Perhaps in time for the 2016 World Championship, Dr. Timothy Harding narrates the series of events that went down to become the greatest world championship rivarly in the history of chess:
In their epic World Championship rivalry over the course of five matches and six years, Kasparov achieved a superiority of just two wins over Karpov (21 to 19) with 104 games ending in draws.
The series of games included a few “grandmaster draws” and some blunders, but overall the contests were of very high quality. They represented the highest achievements of the human mind in chess at a time when it was unaided by computers.
A long but exciting read. A trip down memory lane. It makes one wonder, how would the current landscape be so different if computers were not involved in molding the grandamsters of today? Do you think we’ll see the same set of people at the top level chess, or only the ones backed by heavy machineries like the Russians?
For this year’s Bilbao Masters, Wesley So is the defending champion, when he defeated Anish Giri in blitz playoff last year.
The Bilbao Chess press release:
The Final completes its competitive line-up, the strongest in recent years, with So, the winner of last year’s tournament, Nakamura and Giri, who are among the top ten of the international ranking and the 16-year-old Chinese player Yi Wei, the sport’s emerging world star.
The tournament, which has been recognised as one of the most prestigious in the world, will take place between 13 and 23 July at the Campos Elíseos Theatre, alongside the Villa de Bilbao, one of the most compelling Chess Opens of the year in which 140 players will compete.
This year’s edition of Bilbao Masters has truly gone more exciting, because on top of the familiar rivalry between Wesley So and Anish Giri, the organizers are bringing us a treat with the preview of this year’s World Championship match between Magnus Carlsen and Sergey Karjakin.
Katherine Eisenbrand writes in Standford’s Pulse Magazine — You Just Got Pawned:
ALEXANDRA BOTEZ IS among Canada’s best female chess players, speaks five languages, attends Stanford, and on top of all that she’s trending on Reddit, 9GAG, Imgur, and Tumblr. It also seems like no other “Alexandra Botez” exists in the world, because sixteen search pages later the headlines still read “Botez, Canada’s Best, Most Accomplished, Most Beautiful, Most Amazingly Talented Chess Players.” I’m paraphrasing, but you get the gist.
At the current ELO rating of 2092, I think she’s still far from what she is being described as The Most Amazingly Talented Chess Player.
A New-Yorker’s hustling, trash-talking, and cheating way of playing chess apparently didn’t work against a grandmaster.
Watch the video below to see how it went:
GM Maurice Ashley on his note in the Youtube page:
Ayala-Paseo Executive Chess Club (APECC) held a tournament last week, June 11, 2016, dubbed as the APECC Non-Master Executive Chess Tournament at the Philippine Navy Officers Clubhouse in Fort Bonifacio, Taguig City. It was a rated tournament with 35 participants and 6-Round Rapid Swiss system.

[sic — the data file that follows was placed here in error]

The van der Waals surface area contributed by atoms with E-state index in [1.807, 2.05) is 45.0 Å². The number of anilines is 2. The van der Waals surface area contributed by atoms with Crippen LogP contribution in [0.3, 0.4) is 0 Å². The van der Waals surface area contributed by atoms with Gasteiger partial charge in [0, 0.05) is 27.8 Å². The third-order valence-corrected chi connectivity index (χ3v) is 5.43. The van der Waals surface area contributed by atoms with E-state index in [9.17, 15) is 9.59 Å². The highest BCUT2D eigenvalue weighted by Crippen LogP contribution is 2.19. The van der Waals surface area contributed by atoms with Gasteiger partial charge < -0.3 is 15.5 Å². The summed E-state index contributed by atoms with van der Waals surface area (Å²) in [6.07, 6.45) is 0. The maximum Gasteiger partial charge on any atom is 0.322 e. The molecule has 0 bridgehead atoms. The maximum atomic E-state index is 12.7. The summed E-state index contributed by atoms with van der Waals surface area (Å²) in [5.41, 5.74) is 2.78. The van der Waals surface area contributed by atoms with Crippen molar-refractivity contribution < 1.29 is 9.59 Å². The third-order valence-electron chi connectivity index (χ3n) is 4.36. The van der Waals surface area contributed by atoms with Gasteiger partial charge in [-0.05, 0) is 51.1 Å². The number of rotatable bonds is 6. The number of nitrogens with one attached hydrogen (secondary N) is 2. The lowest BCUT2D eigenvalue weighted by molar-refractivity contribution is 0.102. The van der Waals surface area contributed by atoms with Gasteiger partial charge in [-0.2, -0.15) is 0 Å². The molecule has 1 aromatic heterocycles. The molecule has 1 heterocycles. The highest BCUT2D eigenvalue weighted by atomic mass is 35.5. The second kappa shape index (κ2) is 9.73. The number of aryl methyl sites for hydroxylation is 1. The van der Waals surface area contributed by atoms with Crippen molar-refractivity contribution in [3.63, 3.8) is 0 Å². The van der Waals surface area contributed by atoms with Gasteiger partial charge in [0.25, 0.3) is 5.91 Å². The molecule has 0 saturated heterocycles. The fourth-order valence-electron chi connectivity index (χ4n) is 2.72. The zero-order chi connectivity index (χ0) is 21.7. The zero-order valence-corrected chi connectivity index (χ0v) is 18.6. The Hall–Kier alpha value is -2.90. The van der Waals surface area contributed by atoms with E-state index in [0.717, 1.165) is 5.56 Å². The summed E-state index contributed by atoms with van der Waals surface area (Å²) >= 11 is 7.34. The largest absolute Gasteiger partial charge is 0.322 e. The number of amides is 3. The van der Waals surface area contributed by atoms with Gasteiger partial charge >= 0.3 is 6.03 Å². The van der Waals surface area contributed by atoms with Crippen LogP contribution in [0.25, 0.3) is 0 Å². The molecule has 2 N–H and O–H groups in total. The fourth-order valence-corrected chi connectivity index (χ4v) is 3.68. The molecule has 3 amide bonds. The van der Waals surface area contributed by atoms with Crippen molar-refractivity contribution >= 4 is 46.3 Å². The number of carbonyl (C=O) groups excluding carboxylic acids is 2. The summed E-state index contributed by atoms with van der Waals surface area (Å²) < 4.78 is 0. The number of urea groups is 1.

The tournament director was Mr. Roland Roselada, APECC President, and chief arbiter was FIDE National Arbiter Alfredo Chay.
Final ranking follows:
The Capablanca Memorial is a tournament with a long tradition. The first of these events to honor the Cuban Champion was played in 1962, this year saw the 51st edition. Six of the previous 50 tournaments were won by Vassily Ivanchuk. This year he won for the seventh time. With four wins and six draws Ivanchuk scored 7.0/10 and was one point ahead of his closest rival.
- Jose Raul Capablanca was that great chess player and champion that he deserved an annual chess tournament named after him — and long-running at that.
- Vassily Ivanchuk, having won the tournament 7 times, speaks volumes about his age. 😀
Photo credit: gettyimages
Carlsen Wins Grand Chess Tour Leuven
After winning the rapid rounds with an impressive 4/4 performance on Day 2 of the tournament, World Champion Magnus Carlsen even cemented his dominance with an 11/18 performance in the blitz rounds.
Thus, making him the runaway winner of the combined rapid and blitz games that comprise the whole of the Grand Chess Tour 2016 — Your Next Move — Leuven, Belgium. Final combined results follow:
Wesley So makes it to the 2nd place at the conclusion of this Leuven leg. He is followed, this time closely behind, by Levon Aronian and Viswanathan Anand, by half a point each.
Wesley So finished the first half of the blitz rounds of Your Next Move — Grand Chess Tour 2016 at second place with 5 points out of 9, although, tied with Magnus Carlsen, Vladimir Kramnik, and Hikaru Nakamura. Levon Aronian is slightly ahead at 5.5 points.
Crosstable after nine rounds of blitz games:
With three-quarters through the tournament, Carlsen is still ahead in the combined score (rapid scores are multiplied by two):